RAMALLAH, September 3, 2012 (WAFA) – The Palestinian human rights group, Al-Haq, in a press release Monday, called on the Israeli authorities to immediately stop the pillaging of the Palestinian natural resources and halt the concession of substantial financial incentives to settlers living in the area.

Al-Haq announced the publication of “Pillage of the Dead Sea: Israel’s Unlawful Exploitation of Natural Resources in the Occupied Palestinian Territory.” The report examines Israel’s responsibilities with respect to the treatment of the occupied Territories natural resources in the Dead Sea area.

Israel must also revoke the mud mining permission granted to Ahava Dead Sea Laboratories Ltd. in 2004, said the report.

It reiterated that, under international humanitarian law, Israel is obliged to administer the natural resources belonging to the Occupied Palestinian Territory (OPT) without damaging or diminishing them. Accordingly, it is prohibited from exploiting them in a way that undermines their capital and results in economic benefits for Israeli citizens, including settlers, or for its national economy.

By granting substantial financial benefits to the settlers, as well as by licensing Ahava Dead Sea Laboratories Ltd., 44.5% of whose shares are owned by the settlements of ‘Mitzpe Shalem’ and ‘Kalia,’ to mine and manufacture products that utilize the mud extracted from the occupied Dead Sea area, Israel is openly in violation of its obligations as an Occupying Power in the OPT. It is encouraging and facilitating the exploitation of Palestinian natural resources and actively assisting their pillaging by private actors, said the release.

It said, third-party States are called on to abide by their international legal obligations and must take concrete measures to pressure Israel to bring to an end its violations of international humanitarian law. In addition, they must refrain from providing any form of assistance to such violations, including by maintaining business relationships with economic actors allegedly involved in pillage in the occupied Dead Sea area.

The European Union (EU) must ensure that only Israeli entities registered and established in Israel and conducting activities in Israel proper, are able to participate in European programmes, and adopt restrictive measures on the import of Israeli products originating from settlements, because of the serious violations of peremptory norms of international law that settlements and their related infrastructure entail, Al-Haq concluded.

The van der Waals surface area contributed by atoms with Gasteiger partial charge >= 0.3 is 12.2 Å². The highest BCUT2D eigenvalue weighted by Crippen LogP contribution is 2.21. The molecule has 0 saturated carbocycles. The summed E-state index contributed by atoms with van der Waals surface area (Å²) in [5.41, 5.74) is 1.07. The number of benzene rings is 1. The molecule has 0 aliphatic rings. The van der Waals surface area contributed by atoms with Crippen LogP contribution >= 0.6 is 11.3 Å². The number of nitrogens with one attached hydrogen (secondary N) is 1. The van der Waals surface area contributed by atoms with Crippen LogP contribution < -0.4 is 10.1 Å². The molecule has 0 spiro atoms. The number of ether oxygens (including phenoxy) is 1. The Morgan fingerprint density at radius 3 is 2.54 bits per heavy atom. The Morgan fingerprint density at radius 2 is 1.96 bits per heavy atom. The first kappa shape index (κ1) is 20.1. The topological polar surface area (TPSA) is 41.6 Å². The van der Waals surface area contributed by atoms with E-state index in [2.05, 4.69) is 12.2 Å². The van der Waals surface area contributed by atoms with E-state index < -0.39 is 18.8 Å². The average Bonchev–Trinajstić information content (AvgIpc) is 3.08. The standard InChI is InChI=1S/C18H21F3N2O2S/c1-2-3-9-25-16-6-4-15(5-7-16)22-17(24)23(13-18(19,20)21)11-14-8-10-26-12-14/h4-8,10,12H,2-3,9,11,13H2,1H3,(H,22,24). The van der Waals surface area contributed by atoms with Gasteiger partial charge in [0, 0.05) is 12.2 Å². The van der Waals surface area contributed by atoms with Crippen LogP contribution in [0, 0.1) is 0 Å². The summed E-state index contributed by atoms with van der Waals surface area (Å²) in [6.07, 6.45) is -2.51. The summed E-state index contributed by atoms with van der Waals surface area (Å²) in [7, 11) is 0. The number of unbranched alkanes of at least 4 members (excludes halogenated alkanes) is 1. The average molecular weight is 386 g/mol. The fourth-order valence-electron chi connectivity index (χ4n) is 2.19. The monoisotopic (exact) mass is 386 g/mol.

Rights group: Israel must end illegal exploitation of Dead Sea = Ma’an news service

BETHLEHEM (Ma’an) — Israeli authorities must end the exploitation of Palestinian natural resources in the Dead Sea, including granting financial concessions to Israeli settlers and companies in the area, a human rights group said Monday.

The Al-Haq report says Israel gives its own citizens the sole opportunity to benefit from the resource-rich area of the occupied West Bank, at the expense of Palestinians, which “could amount to the war crime of pillage.”

The salty desert lake, some 422 meters below sea level, and its environs were designated as Area C, under full Israeli control, under the 1993 Oslo Accords.

Al-Haq says the settler population has since bloomed, while Palestinian communities are decreasing.

Giving financial benefits to settlers, as well as the sole mud-mining license to an Israeli company, Ahava, of which 44.5 percent of shares are owned by settlements, facilitates the exploitation of Palestinian resources, the report says.

Meanwhile, the group warns that unsustainable water extraction and mining techniques have caused the major decrease in water levels at the lake.

Al-Haq director Shawan Jabarin said the exploitation of the Dead Sea “clearly demonstrates how Israel is benefiting economically from the occupation.”

The group also calls on the European Union to stop Ahava from taking part in projects it funds, which earned the minerals and cosmetics operation 1.13 million euros in 2011.

Further, it argues that “worldwide cosmetic retailers should provide their customers with clear information about the origin of the products that are sold in their stores.”